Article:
The towering structures of Stonehenge have captivated the imagination of people for hundreds of years, if not longer. For some, the appeal can be found in the historic importance of the site, and the questions that come to mind over what it might have been used for. For others, the logistics of how such a space was assembled continues to beguile and puzzle. It doesn’t hurt that it remains a compelling, scenic and mysterious site in its own right, regardless of its origins.
That being said, scientists have apparently solved one mystery about how Stonehenge was built. A new article at Wired by Kiona N. Smith explores how modern technology has confirmed a theory that scientists have had about part of the structure’s origins for many centuries. The stones used for the structure fall into two categories: sarsens and bluestones. The sarsens are the larger of the two, while the bluestones were there first.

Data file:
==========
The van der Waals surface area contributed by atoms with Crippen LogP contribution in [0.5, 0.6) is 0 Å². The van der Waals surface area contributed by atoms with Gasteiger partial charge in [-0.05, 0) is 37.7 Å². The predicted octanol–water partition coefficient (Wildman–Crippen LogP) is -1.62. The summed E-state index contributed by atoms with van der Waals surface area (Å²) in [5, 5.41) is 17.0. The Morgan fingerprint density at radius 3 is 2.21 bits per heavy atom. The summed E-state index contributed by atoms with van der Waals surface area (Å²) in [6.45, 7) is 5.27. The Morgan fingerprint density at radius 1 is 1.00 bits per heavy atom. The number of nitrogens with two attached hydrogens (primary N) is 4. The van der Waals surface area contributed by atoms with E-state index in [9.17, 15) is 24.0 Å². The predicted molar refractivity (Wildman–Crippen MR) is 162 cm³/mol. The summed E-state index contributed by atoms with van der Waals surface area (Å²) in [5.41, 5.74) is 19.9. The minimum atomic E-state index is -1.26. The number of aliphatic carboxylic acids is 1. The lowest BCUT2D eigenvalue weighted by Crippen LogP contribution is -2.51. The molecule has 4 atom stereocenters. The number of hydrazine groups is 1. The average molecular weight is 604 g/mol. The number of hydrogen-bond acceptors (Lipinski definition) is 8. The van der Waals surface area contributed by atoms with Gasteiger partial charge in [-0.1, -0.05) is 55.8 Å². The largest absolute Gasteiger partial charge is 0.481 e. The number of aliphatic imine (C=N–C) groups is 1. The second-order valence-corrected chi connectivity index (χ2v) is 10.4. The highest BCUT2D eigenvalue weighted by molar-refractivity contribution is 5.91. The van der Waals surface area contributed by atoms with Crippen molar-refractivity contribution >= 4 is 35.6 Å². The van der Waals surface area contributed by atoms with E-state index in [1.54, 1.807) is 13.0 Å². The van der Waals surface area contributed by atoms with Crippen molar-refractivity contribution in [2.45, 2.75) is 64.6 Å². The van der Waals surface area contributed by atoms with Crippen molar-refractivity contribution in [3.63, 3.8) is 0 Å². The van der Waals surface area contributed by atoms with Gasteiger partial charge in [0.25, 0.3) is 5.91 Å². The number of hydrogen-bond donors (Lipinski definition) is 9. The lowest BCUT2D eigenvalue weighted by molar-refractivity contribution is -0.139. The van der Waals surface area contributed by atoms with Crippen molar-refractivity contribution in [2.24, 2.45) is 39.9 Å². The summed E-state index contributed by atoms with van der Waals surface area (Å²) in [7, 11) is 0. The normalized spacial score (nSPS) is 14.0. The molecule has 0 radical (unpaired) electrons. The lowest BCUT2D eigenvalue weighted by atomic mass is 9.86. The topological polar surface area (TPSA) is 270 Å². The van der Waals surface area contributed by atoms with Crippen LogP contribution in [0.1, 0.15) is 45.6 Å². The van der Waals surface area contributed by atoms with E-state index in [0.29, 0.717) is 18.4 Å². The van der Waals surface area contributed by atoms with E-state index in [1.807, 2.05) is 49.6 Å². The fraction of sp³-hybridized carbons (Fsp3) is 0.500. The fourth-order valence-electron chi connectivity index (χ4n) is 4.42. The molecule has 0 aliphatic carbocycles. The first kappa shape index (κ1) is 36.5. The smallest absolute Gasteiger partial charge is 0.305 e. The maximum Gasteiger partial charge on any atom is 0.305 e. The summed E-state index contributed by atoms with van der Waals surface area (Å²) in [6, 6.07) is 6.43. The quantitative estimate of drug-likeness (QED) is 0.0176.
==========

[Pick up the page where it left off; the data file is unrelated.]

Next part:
For centuries, the conventional wisdom was that the sarsens had come from Marlborough Downs, located 25 kilometers from Stonehenge. Archaeologist David Nash used an analysis of the non-silica material in the sarsens to confirm that suspicion.
That extra material is different in different sarsen sources, as it depends on the minerals in the ground where the rock formed. Nash and his colleagues used those trace elements as a geochemical fingerprint to match the Stonehenge sarsens to their most likely source.
The results of their study offered scientific confirmation of what many had believed and helped answer several other longstanding questions about Stonehenge along the way. It’s a fascinating solution to one of the many mysteries surrounding the storied structure, and one that allows for more exploration of its engineering and history.
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